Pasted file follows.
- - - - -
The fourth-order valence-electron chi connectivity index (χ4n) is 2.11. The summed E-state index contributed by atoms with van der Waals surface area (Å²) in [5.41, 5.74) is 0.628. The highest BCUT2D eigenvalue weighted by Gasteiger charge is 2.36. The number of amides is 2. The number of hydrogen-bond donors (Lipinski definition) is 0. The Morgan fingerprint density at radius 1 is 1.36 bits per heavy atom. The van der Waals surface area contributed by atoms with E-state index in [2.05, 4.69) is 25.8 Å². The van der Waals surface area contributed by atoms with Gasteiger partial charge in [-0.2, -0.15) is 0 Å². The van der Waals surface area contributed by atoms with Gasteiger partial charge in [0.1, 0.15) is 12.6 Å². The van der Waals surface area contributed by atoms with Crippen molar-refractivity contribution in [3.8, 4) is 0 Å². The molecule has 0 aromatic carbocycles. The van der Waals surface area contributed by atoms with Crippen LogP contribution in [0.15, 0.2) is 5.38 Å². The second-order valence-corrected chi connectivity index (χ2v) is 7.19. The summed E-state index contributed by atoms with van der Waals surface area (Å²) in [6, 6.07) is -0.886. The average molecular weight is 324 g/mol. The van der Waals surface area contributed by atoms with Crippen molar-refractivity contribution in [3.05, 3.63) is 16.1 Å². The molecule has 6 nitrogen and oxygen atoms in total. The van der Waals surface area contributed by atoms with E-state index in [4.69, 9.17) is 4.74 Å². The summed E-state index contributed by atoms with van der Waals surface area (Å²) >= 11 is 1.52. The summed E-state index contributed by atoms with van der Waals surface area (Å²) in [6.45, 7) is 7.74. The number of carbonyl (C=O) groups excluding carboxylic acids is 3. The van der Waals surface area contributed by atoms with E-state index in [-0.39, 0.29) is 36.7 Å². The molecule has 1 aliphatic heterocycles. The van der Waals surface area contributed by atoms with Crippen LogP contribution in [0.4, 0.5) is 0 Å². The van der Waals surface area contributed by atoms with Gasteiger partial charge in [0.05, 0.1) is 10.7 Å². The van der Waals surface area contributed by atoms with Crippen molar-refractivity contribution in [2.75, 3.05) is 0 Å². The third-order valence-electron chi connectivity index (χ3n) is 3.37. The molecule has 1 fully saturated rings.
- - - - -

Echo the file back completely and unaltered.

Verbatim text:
The fourth-order valence-electron chi connectivity index (χ4n) is 2.11. The summed E-state index contributed by atoms with van der Waals surface area (Å²) in [5.41, 5.74) is 0.628. The highest BCUT2D eigenvalue weighted by Gasteiger charge is 2.36. The number of amides is 2. The number of hydrogen-bond donors (Lipinski definition) is 0. The Morgan fingerprint density at radius 1 is 1.36 bits per heavy atom. The van der Waals surface area contributed by atoms with E-state index in [2.05, 4.69) is 25.8 Å². The van der Waals surface area contributed by atoms with Gasteiger partial charge in [-0.2, -0.15) is 0 Å². The van der Waals surface area contributed by atoms with Gasteiger partial charge in [0.1, 0.15) is 12.6 Å². The van der Waals surface area contributed by atoms with Crippen molar-refractivity contribution in [3.8, 4) is 0 Å². The molecule has 0 aromatic carbocycles. The van der Waals surface area contributed by atoms with Crippen LogP contribution in [0.15, 0.2) is 5.38 Å². The second-order valence-corrected chi connectivity index (χ2v) is 7.19. The summed E-state index contributed by atoms with van der Waals surface area (Å²) in [6, 6.07) is -0.886. The average molecular weight is 324 g/mol. The van der Waals surface area contributed by atoms with Crippen molar-refractivity contribution in [3.05, 3.63) is 16.1 Å². The molecule has 6 nitrogen and oxygen atoms in total. The van der Waals surface area contributed by atoms with E-state index in [4.69, 9.17) is 4.74 Å². The summed E-state index contributed by atoms with van der Waals surface area (Å²) >= 11 is 1.52. The summed E-state index contributed by atoms with van der Waals surface area (Å²) in [6.45, 7) is 7.74. The number of carbonyl (C=O) groups excluding carboxylic acids is 3. The van der Waals surface area contributed by atoms with E-state index in [-0.39, 0.29) is 36.7 Å². The molecule has 1 aliphatic heterocycles. The van der Waals surface area contributed by atoms with Crippen LogP contribution in [0.4, 0.5) is 0 Å². The van der Waals surface area contributed by atoms with Gasteiger partial charge in [0.05, 0.1) is 10.7 Å². The van der Waals surface area contributed by atoms with Crippen molar-refractivity contribution in [2.75, 3.05) is 0 Å². The third-order valence-electron chi connectivity index (χ3n) is 3.37. The molecule has 1 fully saturated rings.